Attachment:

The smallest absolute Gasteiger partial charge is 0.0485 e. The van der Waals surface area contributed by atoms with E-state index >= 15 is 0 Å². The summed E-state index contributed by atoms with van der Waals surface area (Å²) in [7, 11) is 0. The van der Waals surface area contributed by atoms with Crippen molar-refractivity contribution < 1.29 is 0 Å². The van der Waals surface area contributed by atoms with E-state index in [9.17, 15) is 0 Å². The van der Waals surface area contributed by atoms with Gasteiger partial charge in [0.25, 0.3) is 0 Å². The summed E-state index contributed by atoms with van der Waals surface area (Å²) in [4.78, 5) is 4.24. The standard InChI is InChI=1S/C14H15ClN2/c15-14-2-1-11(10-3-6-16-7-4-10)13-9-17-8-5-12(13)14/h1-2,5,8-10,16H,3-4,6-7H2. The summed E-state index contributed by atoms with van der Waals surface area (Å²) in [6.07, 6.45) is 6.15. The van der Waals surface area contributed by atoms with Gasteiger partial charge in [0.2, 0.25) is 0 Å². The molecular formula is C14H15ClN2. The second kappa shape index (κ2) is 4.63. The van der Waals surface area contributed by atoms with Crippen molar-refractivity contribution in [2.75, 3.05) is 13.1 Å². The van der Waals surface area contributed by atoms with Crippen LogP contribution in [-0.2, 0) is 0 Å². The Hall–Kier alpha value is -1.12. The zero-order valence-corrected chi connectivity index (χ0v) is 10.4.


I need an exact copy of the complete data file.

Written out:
The smallest absolute Gasteiger partial charge is 0.0485 e. The van der Waals surface area contributed by atoms with E-state index >= 15 is 0 Å². The summed E-state index contributed by atoms with van der Waals surface area (Å²) in [7, 11) is 0. The van der Waals surface area contributed by atoms with Crippen molar-refractivity contribution < 1.29 is 0 Å². The van der Waals surface area contributed by atoms with E-state index in [9.17, 15) is 0 Å². The van der Waals surface area contributed by atoms with Gasteiger partial charge in [0.25, 0.3) is 0 Å². The summed E-state index contributed by atoms with van der Waals surface area (Å²) in [4.78, 5) is 4.24. The standard InChI is InChI=1S/C14H15ClN2/c15-14-2-1-11(10-3-6-16-7-4-10)13-9-17-8-5-12(13)14/h1-2,5,8-10,16H,3-4,6-7H2. The summed E-state index contributed by atoms with van der Waals surface area (Å²) in [6.07, 6.45) is 6.15. The van der Waals surface area contributed by atoms with Gasteiger partial charge in [0.2, 0.25) is 0 Å². The molecular formula is C14H15ClN2. The second kappa shape index (κ2) is 4.63. The van der Waals surface area contributed by atoms with Crippen molar-refractivity contribution in [2.75, 3.05) is 13.1 Å². The van der Waals surface area contributed by atoms with Crippen LogP contribution in [-0.2, 0) is 0 Å². The Hall–Kier alpha value is -1.12. The zero-order valence-corrected chi connectivity index (χ0v) is 10.4.